I saw an odd sight on a quiet, West Village street in New York City on Saturday 6 October. A group of about 30 young women and men -- all naked or topless -- were dancing about, with their flesh painted green.
Patrick Robbins, a 26-year-old native of Brooklyn who works on sustainable development at Cooper Union, is the spokesperson for the group, Occupy the Pipeline. He explained the purpose of the protest-art show hybrid:
"[We're] protesting the pipeline's construction on New York City's West Side Highway and Gansevoort, which is soon to be completed. The pipeline ... is slated to bring hydrofracked gas from the marcellus shale -- a bed that lies under Pennsylvania and New York State -- into New York City's gas infrastructure."
While the health hazards at the point of fracking are well-known, I was not aware of hazards on the consuming end of using fracked gas. According to Occupy the Pipeline, the fracked gas threatens New Yorkers because gas produced from Marcellus shale has 70 times the average radioactivity of natural gas and very high radon content. The trouble with the noble gas (meaning that it is an inert gas) is that it was not one of the issues looked into by the Federal Energy Regulatory Commission when it analyzed the pipeline project. The commission asserted that radon risk assessment was "outside their purview," said Robbins. But the element has been linked to increases in the risk of lung cancer among non-smokers, claims Occupy the Pipeline, and poses a special risk to New Yorkers with immuno-compromised systems the moment the gas is burned -- dispersing the radon.
Other health and safety concerns with fracking are linked to precedent, such as the undrinkable groundwater at Dimock, Pennsylvania, or the explosion from a pipeline of similar size and pressure in San Bruno, California in 2010 that claimed the lives of eight people.
The activists of Occupy the Pipeline assert that the pipeline's construction was part of an anti-democratic process. A moratorium on fracking in New York state has expired; now, Governor Andrew Cuomo is discussing a pilot program for fracking in the five counties of the southern tier in New York state. He refuses to say he will ban fracking altogether, a goal of the activists. As for Councilwoman Christine Quinn, a contender in the New York City mayoral race, she has also kept mum on the pipeline; she did not even send a representative to listen in on the hearings, says Robbins.
"Occupy the Pipeline and the Sane Energy Project have approached her office countless times ... NYH20 sent her a petition letter requesting hearings on the Radon issue; representatives from Food and Water Watch, United for Action and multiple enviro groups met with her a month ago to remind her of the request ... why is Christine Quinn ignoring calls to protect public health?"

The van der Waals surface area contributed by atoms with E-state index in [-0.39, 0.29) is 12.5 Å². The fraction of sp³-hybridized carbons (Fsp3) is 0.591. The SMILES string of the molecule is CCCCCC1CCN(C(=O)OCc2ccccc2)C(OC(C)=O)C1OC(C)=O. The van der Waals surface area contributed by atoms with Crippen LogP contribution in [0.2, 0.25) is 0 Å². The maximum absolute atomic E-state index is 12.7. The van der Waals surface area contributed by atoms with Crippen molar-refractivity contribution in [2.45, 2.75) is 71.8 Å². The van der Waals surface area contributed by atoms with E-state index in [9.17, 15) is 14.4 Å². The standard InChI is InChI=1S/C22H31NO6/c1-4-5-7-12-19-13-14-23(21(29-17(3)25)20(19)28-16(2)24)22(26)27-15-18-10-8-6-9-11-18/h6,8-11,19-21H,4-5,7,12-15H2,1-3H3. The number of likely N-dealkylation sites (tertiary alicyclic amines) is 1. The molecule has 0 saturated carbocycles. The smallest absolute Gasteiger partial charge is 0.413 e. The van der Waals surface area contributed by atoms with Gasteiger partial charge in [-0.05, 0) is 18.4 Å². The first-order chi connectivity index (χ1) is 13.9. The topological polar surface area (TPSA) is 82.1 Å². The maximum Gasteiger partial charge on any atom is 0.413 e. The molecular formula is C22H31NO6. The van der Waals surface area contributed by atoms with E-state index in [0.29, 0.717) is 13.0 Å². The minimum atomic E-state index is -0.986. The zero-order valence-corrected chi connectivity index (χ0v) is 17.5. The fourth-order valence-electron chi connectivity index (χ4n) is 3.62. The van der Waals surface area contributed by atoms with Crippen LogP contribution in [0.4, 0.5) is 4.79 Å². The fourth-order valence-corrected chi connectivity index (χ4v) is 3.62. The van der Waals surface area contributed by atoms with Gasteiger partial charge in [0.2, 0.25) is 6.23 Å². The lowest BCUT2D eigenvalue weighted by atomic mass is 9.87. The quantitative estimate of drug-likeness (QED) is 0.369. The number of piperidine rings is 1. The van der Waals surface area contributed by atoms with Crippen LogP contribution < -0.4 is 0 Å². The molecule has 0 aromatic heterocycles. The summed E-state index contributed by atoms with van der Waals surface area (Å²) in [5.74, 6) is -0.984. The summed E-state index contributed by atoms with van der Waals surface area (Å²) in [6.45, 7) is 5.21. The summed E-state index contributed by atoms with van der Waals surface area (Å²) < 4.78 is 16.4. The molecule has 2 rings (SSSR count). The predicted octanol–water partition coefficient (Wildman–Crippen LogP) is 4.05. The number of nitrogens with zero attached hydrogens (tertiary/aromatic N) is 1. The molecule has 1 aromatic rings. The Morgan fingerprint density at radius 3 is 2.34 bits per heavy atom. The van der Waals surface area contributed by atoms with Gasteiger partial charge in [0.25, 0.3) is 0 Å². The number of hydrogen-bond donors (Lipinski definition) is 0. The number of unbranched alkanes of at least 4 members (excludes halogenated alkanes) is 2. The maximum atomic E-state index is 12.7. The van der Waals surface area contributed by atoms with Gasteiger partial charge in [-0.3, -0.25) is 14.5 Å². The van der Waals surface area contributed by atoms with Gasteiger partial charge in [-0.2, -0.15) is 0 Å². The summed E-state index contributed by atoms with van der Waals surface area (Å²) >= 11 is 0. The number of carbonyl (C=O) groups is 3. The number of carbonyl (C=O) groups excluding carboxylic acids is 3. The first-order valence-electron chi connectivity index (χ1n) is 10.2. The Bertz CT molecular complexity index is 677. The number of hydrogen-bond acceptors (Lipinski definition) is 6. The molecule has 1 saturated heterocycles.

There is a government-mandated legal buffer zone between the area to be fracked and the watershed for drinking and household use -- but it is one that Department of Environmental Protection scientists have called inadequate. Fracking involves pumping underground a chemical cocktail that, according to a New York City government report (pdf) about the chemicals, comprises 58% known immune system suppressants and other toxins:
"Significant percentages contain one or more chemicals that are associated with negative health effects: cancer (33% of products contain one or more chemicals associated with cancer), endocrine disruption (41%), reproductive problems (34%), immune suppression (58%), genetic mutation (43%), and other adverse health impacts."
As for the rest, we don't really know what it may contain since that information is protected by "the Halliburton Loophole" -- a Bush administration rollback of environmental regulation under the Clean Water Act. Comments Robbins:
"So they can pump carcinogens into our land and they don't they don't have to tell us what is in it because they say it is 'proprietary information'."
Given all these data, how can New York officials keep silent?
Well, the energy companies, and the major banks that finance them, all donate to the Quinn, Mayor Michael Bloomberg and Cuomo campaigns. Occupy the Pipeline claims that the entities profiting from fracking are "the same old cast of characters," namely: Goldman Sachs, Wells Fargo, JP Morgan Chase and Bank of America. Economists Jeanette Barth, president of JM Barth and Associates, an environmental and economic consulting group, and Deborah Rogers, another energy consultant formerly of Smith Barney and Merrill Lynch, both spoke at a lecture this past April entitled "Frackonomics." They pointed out that in times of crisis, such as we have at present, new growth industries are hyped. Investment companies are parroting the hype around natural gas, claiming that investors will make enormous profits from hydrofracking -- despite the fact that these wells are almost certainly not going to live up to economic promises now being made. The economists' message was:
"We have a word for this, and it is a bubble."
In light of all this -- with politicians turning a deaf ear to their people's concerns, and companies blinded from the dangers by their greed -- I asked Robbins, "What do you say to people who say Occupy is dead?"
"Occupy has given birth to a thousand more extremely important projects that are all still doing the work of transforming society. The environmental working group, from which Occupy the Pipeline sprung, have participated in all aspects of democratic process -- from NVDA [nonviolent direct action] to attending hearings and submitting testimony."